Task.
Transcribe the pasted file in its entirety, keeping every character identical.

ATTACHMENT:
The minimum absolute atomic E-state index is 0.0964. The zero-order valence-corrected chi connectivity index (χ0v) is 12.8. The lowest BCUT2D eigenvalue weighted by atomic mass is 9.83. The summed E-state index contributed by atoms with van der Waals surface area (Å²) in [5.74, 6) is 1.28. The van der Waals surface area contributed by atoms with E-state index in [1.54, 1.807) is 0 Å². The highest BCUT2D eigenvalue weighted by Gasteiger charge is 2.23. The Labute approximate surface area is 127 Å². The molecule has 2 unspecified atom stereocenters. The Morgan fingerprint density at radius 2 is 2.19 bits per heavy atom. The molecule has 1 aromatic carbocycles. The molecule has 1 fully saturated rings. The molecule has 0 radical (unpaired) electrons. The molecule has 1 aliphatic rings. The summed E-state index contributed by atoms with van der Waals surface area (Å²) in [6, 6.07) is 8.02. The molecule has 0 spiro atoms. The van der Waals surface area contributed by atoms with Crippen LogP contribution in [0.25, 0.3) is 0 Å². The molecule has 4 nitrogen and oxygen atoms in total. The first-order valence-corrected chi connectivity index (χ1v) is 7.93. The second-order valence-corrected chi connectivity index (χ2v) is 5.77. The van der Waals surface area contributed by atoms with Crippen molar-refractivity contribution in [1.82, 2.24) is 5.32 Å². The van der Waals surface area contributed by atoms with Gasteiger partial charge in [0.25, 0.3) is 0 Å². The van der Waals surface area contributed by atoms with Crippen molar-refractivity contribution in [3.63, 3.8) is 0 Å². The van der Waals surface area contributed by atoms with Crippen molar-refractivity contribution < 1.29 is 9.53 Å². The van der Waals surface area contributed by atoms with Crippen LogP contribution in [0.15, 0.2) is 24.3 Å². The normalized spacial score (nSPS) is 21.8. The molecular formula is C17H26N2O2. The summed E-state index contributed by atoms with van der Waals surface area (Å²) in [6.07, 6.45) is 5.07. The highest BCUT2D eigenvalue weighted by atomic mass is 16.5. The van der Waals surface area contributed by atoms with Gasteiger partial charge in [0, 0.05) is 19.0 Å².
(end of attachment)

The minimum absolute atomic E-state index is 0.0964. The zero-order valence-corrected chi connectivity index (χ0v) is 12.8. The lowest BCUT2D eigenvalue weighted by atomic mass is 9.83. The summed E-state index contributed by atoms with van der Waals surface area (Å²) in [5.74, 6) is 1.28. The van der Waals surface area contributed by atoms with E-state index in [1.54, 1.807) is 0 Å². The highest BCUT2D eigenvalue weighted by Gasteiger charge is 2.23. The Labute approximate surface area is 127 Å². The molecule has 2 unspecified atom stereocenters. The Morgan fingerprint density at radius 2 is 2.19 bits per heavy atom. The molecule has 1 aromatic carbocycles. The molecule has 1 fully saturated rings. The molecule has 0 radical (unpaired) electrons. The molecule has 1 aliphatic rings. The summed E-state index contributed by atoms with van der Waals surface area (Å²) in [6, 6.07) is 8.02. The molecule has 0 spiro atoms. The van der Waals surface area contributed by atoms with Crippen LogP contribution in [0.25, 0.3) is 0 Å². The molecule has 4 nitrogen and oxygen atoms in total. The first-order valence-corrected chi connectivity index (χ1v) is 7.93. The second-order valence-corrected chi connectivity index (χ2v) is 5.77. The van der Waals surface area contributed by atoms with Crippen molar-refractivity contribution in [1.82, 2.24) is 5.32 Å². The van der Waals surface area contributed by atoms with Gasteiger partial charge in [0.25, 0.3) is 0 Å². The van der Waals surface area contributed by atoms with Crippen molar-refractivity contribution in [3.63, 3.8) is 0 Å². The van der Waals surface area contributed by atoms with Crippen molar-refractivity contribution < 1.29 is 9.53 Å². The van der Waals surface area contributed by atoms with Crippen LogP contribution in [0.15, 0.2) is 24.3 Å². The normalized spacial score (nSPS) is 21.8. The molecular formula is C17H26N2O2. The summed E-state index contributed by atoms with van der Waals surface area (Å²) in [6.07, 6.45) is 5.07. The highest BCUT2D eigenvalue weighted by atomic mass is 16.5. The van der Waals surface area contributed by atoms with Gasteiger partial charge in [0, 0.05) is 19.0 Å².